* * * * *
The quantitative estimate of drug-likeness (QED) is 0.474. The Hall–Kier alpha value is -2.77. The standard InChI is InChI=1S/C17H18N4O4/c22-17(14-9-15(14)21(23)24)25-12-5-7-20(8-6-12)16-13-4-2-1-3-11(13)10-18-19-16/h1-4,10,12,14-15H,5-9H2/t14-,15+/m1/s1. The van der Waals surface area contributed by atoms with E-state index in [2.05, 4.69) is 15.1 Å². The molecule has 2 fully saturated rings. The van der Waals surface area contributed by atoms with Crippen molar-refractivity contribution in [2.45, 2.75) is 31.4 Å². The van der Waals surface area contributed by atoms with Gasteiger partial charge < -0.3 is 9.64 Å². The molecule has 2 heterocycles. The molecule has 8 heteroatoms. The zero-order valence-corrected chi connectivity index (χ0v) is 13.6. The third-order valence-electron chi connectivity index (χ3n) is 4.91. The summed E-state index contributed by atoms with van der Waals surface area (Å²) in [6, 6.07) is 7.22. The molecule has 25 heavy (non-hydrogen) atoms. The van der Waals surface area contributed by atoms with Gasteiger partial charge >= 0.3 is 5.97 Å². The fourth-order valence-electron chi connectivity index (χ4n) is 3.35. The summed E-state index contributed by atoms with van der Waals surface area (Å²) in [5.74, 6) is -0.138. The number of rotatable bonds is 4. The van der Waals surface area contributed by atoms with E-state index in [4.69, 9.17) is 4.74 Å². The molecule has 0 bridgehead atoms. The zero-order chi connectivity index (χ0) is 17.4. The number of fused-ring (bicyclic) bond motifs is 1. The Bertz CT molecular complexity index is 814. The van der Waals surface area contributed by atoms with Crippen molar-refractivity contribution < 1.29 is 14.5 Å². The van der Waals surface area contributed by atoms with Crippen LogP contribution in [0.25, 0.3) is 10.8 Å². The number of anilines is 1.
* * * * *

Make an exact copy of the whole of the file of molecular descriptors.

The quantitative estimate of drug-likeness (QED) is 0.474. The Hall–Kier alpha value is -2.77. The standard InChI is InChI=1S/C17H18N4O4/c22-17(14-9-15(14)21(23)24)25-12-5-7-20(8-6-12)16-13-4-2-1-3-11(13)10-18-19-16/h1-4,10,12,14-15H,5-9H2/t14-,15+/m1/s1. The van der Waals surface area contributed by atoms with E-state index in [2.05, 4.69) is 15.1 Å². The molecule has 2 fully saturated rings. The van der Waals surface area contributed by atoms with Crippen molar-refractivity contribution in [2.45, 2.75) is 31.4 Å². The van der Waals surface area contributed by atoms with Gasteiger partial charge < -0.3 is 9.64 Å². The molecule has 2 heterocycles. The molecule has 8 heteroatoms. The zero-order valence-corrected chi connectivity index (χ0v) is 13.6. The third-order valence-electron chi connectivity index (χ3n) is 4.91. The summed E-state index contributed by atoms with van der Waals surface area (Å²) in [6, 6.07) is 7.22. The molecule has 25 heavy (non-hydrogen) atoms. The van der Waals surface area contributed by atoms with Gasteiger partial charge >= 0.3 is 5.97 Å². The fourth-order valence-electron chi connectivity index (χ4n) is 3.35. The summed E-state index contributed by atoms with van der Waals surface area (Å²) in [5.74, 6) is -0.138. The number of rotatable bonds is 4. The van der Waals surface area contributed by atoms with E-state index in [4.69, 9.17) is 4.74 Å². The molecule has 0 bridgehead atoms. The zero-order chi connectivity index (χ0) is 17.4. The number of fused-ring (bicyclic) bond motifs is 1. The Bertz CT molecular complexity index is 814. The van der Waals surface area contributed by atoms with Crippen molar-refractivity contribution < 1.29 is 14.5 Å². The van der Waals surface area contributed by atoms with Crippen LogP contribution in [0.25, 0.3) is 10.8 Å². The number of anilines is 1.